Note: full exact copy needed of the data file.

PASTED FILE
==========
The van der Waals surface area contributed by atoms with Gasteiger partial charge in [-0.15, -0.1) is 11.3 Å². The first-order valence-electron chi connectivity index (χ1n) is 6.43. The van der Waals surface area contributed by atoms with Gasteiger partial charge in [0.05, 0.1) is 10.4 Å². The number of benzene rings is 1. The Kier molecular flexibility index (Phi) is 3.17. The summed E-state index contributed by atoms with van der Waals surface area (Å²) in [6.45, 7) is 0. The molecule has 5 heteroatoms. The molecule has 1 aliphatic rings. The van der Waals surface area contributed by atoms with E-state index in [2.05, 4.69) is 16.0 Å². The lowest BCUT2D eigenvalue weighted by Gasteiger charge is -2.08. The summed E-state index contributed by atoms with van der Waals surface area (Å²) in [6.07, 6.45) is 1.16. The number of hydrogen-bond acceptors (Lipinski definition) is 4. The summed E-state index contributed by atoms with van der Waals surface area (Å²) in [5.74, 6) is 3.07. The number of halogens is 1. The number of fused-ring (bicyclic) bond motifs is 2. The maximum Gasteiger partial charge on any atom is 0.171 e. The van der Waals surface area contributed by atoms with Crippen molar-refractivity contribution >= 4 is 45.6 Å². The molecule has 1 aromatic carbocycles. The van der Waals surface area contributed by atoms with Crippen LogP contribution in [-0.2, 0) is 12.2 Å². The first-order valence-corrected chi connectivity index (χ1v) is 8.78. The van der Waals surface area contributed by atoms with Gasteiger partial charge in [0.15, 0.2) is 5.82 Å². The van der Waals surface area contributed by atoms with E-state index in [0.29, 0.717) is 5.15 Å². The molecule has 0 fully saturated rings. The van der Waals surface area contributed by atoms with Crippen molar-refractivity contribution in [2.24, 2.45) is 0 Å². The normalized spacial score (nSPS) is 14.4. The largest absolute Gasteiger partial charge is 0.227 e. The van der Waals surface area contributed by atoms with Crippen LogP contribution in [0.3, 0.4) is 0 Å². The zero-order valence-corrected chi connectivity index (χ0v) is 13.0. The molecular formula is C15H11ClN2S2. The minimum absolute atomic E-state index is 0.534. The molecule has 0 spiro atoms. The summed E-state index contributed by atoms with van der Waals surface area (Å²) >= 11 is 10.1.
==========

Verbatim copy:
The van der Waals surface area contributed by atoms with Gasteiger partial charge in [-0.15, -0.1) is 11.3 Å². The first-order valence-electron chi connectivity index (χ1n) is 6.43. The van der Waals surface area contributed by atoms with Gasteiger partial charge in [0.05, 0.1) is 10.4 Å². The number of benzene rings is 1. The Kier molecular flexibility index (Phi) is 3.17. The summed E-state index contributed by atoms with van der Waals surface area (Å²) in [6.45, 7) is 0. The molecule has 5 heteroatoms. The molecule has 1 aliphatic rings. The van der Waals surface area contributed by atoms with E-state index in [2.05, 4.69) is 16.0 Å². The lowest BCUT2D eigenvalue weighted by Gasteiger charge is -2.08. The summed E-state index contributed by atoms with van der Waals surface area (Å²) in [6.07, 6.45) is 1.16. The number of hydrogen-bond acceptors (Lipinski definition) is 4. The summed E-state index contributed by atoms with van der Waals surface area (Å²) in [5.74, 6) is 3.07. The number of halogens is 1. The number of fused-ring (bicyclic) bond motifs is 2. The maximum Gasteiger partial charge on any atom is 0.171 e. The van der Waals surface area contributed by atoms with Crippen molar-refractivity contribution >= 4 is 45.6 Å². The molecule has 1 aromatic carbocycles. The van der Waals surface area contributed by atoms with Crippen LogP contribution in [-0.2, 0) is 12.2 Å². The first-order valence-corrected chi connectivity index (χ1v) is 8.78. The van der Waals surface area contributed by atoms with Gasteiger partial charge in [0.15, 0.2) is 5.82 Å². The van der Waals surface area contributed by atoms with E-state index in [0.29, 0.717) is 5.15 Å². The molecule has 0 fully saturated rings. The van der Waals surface area contributed by atoms with Crippen molar-refractivity contribution in [2.24, 2.45) is 0 Å². The normalized spacial score (nSPS) is 14.4. The largest absolute Gasteiger partial charge is 0.227 e. The van der Waals surface area contributed by atoms with Crippen LogP contribution in [0.3, 0.4) is 0 Å². The zero-order valence-corrected chi connectivity index (χ0v) is 13.0. The molecular formula is C15H11ClN2S2. The minimum absolute atomic E-state index is 0.534. The molecule has 0 spiro atoms. The summed E-state index contributed by atoms with van der Waals surface area (Å²) >= 11 is 10.1.